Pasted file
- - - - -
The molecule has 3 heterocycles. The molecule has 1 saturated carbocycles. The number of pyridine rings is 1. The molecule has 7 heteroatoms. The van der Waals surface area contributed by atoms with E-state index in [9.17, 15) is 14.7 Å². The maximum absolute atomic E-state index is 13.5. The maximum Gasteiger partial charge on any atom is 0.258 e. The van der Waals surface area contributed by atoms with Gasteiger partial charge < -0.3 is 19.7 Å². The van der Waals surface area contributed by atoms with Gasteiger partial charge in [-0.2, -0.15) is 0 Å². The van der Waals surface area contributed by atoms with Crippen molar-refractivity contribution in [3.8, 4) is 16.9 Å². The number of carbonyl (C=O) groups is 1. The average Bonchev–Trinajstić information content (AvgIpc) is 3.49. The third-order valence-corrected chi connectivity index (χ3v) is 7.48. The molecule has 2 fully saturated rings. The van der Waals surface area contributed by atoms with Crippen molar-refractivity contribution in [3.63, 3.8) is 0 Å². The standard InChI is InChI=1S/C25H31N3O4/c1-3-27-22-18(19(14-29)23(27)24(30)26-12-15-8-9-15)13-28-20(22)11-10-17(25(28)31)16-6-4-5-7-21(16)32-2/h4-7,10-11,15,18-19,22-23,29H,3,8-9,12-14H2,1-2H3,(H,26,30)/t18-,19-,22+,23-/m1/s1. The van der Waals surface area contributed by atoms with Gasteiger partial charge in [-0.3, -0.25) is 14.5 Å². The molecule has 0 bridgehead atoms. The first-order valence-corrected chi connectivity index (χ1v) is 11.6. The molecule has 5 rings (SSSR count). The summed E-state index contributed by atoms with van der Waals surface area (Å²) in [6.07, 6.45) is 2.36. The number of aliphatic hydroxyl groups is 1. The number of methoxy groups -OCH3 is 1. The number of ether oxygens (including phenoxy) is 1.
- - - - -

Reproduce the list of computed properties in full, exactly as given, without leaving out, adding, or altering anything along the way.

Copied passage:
The molecule has 3 heterocycles. The molecule has 1 saturated carbocycles. The number of pyridine rings is 1. The molecule has 7 heteroatoms. The van der Waals surface area contributed by atoms with E-state index in [9.17, 15) is 14.7 Å². The maximum absolute atomic E-state index is 13.5. The maximum Gasteiger partial charge on any atom is 0.258 e. The van der Waals surface area contributed by atoms with Gasteiger partial charge < -0.3 is 19.7 Å². The van der Waals surface area contributed by atoms with Gasteiger partial charge in [-0.2, -0.15) is 0 Å². The van der Waals surface area contributed by atoms with Crippen molar-refractivity contribution in [3.8, 4) is 16.9 Å². The number of carbonyl (C=O) groups is 1. The average Bonchev–Trinajstić information content (AvgIpc) is 3.49. The third-order valence-corrected chi connectivity index (χ3v) is 7.48. The molecule has 2 fully saturated rings. The van der Waals surface area contributed by atoms with Crippen molar-refractivity contribution in [3.63, 3.8) is 0 Å². The standard InChI is InChI=1S/C25H31N3O4/c1-3-27-22-18(19(14-29)23(27)24(30)26-12-15-8-9-15)13-28-20(22)11-10-17(25(28)31)16-6-4-5-7-21(16)32-2/h4-7,10-11,15,18-19,22-23,29H,3,8-9,12-14H2,1-2H3,(H,26,30)/t18-,19-,22+,23-/m1/s1. The van der Waals surface area contributed by atoms with Gasteiger partial charge in [-0.3, -0.25) is 14.5 Å². The molecule has 0 bridgehead atoms. The first-order valence-corrected chi connectivity index (χ1v) is 11.6. The molecule has 5 rings (SSSR count). The summed E-state index contributed by atoms with van der Waals surface area (Å²) in [6.07, 6.45) is 2.36. The number of aliphatic hydroxyl groups is 1. The number of methoxy groups -OCH3 is 1. The number of ether oxygens (including phenoxy) is 1.